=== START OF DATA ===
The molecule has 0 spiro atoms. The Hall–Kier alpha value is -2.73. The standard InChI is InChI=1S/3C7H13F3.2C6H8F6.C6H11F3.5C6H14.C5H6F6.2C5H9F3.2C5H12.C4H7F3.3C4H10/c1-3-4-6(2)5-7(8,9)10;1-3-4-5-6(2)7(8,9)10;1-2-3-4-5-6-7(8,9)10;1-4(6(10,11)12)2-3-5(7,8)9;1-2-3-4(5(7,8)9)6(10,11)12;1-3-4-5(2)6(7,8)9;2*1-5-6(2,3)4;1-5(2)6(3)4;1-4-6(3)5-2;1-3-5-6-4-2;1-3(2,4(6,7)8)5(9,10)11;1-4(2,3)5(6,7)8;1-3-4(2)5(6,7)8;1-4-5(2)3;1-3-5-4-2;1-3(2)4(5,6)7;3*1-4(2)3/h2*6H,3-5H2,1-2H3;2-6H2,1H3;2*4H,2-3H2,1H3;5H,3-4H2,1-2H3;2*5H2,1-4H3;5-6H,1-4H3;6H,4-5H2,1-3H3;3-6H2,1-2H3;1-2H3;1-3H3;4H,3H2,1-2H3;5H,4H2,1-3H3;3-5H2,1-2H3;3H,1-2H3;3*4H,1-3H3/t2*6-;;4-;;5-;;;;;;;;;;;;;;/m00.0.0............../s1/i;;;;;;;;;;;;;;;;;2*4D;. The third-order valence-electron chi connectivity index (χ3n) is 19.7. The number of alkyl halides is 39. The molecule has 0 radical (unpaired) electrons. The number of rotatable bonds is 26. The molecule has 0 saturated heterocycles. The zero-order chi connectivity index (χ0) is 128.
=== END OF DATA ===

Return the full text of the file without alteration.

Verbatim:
The molecule has 0 spiro atoms. The Hall–Kier alpha value is -2.73. The standard InChI is InChI=1S/3C7H13F3.2C6H8F6.C6H11F3.5C6H14.C5H6F6.2C5H9F3.2C5H12.C4H7F3.3C4H10/c1-3-4-6(2)5-7(8,9)10;1-3-4-5-6(2)7(8,9)10;1-2-3-4-5-6-7(8,9)10;1-4(6(10,11)12)2-3-5(7,8)9;1-2-3-4(5(7,8)9)6(10,11)12;1-3-4-5(2)6(7,8)9;2*1-5-6(2,3)4;1-5(2)6(3)4;1-4-6(3)5-2;1-3-5-6-4-2;1-3(2,4(6,7)8)5(9,10)11;1-4(2,3)5(6,7)8;1-3-4(2)5(6,7)8;1-4-5(2)3;1-3-5-4-2;1-3(2)4(5,6)7;3*1-4(2)3/h2*6H,3-5H2,1-2H3;2-6H2,1H3;2*4H,2-3H2,1H3;5H,3-4H2,1-2H3;2*5H2,1-4H3;5-6H,1-4H3;6H,4-5H2,1-3H3;3-6H2,1-2H3;1-2H3;1-3H3;4H,3H2,1-2H3;5H,4H2,1-3H3;3-5H2,1-2H3;3H,1-2H3;3*4H,1-3H3/t2*6-;;4-;;5-;;;;;;;;;;;;;;/m00.0.0............../s1/i;;;;;;;;;;;;;;;;;2*4D;. The third-order valence-electron chi connectivity index (χ3n) is 19.7. The number of alkyl halides is 39. The molecule has 0 radical (unpaired) electrons. The number of rotatable bonds is 26. The molecule has 0 saturated heterocycles. The zero-order chi connectivity index (χ0) is 128.